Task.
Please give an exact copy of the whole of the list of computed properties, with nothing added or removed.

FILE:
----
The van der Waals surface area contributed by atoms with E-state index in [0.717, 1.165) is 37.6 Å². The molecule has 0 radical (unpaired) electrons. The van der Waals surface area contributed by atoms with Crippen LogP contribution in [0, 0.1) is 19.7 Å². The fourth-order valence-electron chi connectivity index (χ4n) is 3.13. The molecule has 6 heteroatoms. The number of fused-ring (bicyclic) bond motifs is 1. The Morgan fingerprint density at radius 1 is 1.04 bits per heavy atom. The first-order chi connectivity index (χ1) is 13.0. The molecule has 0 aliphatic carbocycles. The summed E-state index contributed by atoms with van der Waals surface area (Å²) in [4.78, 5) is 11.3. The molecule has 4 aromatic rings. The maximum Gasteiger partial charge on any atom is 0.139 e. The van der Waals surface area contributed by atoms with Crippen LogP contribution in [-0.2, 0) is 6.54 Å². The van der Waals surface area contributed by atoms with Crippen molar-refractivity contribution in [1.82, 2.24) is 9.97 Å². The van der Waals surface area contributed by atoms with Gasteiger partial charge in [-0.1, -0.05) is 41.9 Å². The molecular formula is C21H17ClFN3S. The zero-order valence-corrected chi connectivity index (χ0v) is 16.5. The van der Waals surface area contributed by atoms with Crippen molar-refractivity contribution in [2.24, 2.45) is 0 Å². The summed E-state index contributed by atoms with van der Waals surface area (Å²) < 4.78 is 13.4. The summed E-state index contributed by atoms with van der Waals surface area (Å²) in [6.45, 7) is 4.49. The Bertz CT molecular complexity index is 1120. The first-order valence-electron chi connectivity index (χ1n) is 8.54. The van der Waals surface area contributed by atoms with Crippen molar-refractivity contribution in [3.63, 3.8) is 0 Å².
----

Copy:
The van der Waals surface area contributed by atoms with E-state index in [0.717, 1.165) is 37.6 Å². The molecule has 0 radical (unpaired) electrons. The van der Waals surface area contributed by atoms with Crippen LogP contribution in [0, 0.1) is 19.7 Å². The fourth-order valence-electron chi connectivity index (χ4n) is 3.13. The molecule has 6 heteroatoms. The number of fused-ring (bicyclic) bond motifs is 1. The Morgan fingerprint density at radius 1 is 1.04 bits per heavy atom. The first-order chi connectivity index (χ1) is 13.0. The molecule has 0 aliphatic carbocycles. The summed E-state index contributed by atoms with van der Waals surface area (Å²) in [4.78, 5) is 11.3. The molecule has 4 aromatic rings. The maximum Gasteiger partial charge on any atom is 0.139 e. The van der Waals surface area contributed by atoms with Crippen LogP contribution in [-0.2, 0) is 6.54 Å². The van der Waals surface area contributed by atoms with Crippen molar-refractivity contribution in [1.82, 2.24) is 9.97 Å². The van der Waals surface area contributed by atoms with Gasteiger partial charge in [-0.1, -0.05) is 41.9 Å². The molecular formula is C21H17ClFN3S. The zero-order valence-corrected chi connectivity index (χ0v) is 16.5. The van der Waals surface area contributed by atoms with Crippen molar-refractivity contribution in [2.24, 2.45) is 0 Å². The summed E-state index contributed by atoms with van der Waals surface area (Å²) < 4.78 is 13.4. The summed E-state index contributed by atoms with van der Waals surface area (Å²) in [6.45, 7) is 4.49. The Bertz CT molecular complexity index is 1120. The first-order valence-electron chi connectivity index (χ1n) is 8.54. The van der Waals surface area contributed by atoms with Crippen molar-refractivity contribution in [3.63, 3.8) is 0 Å².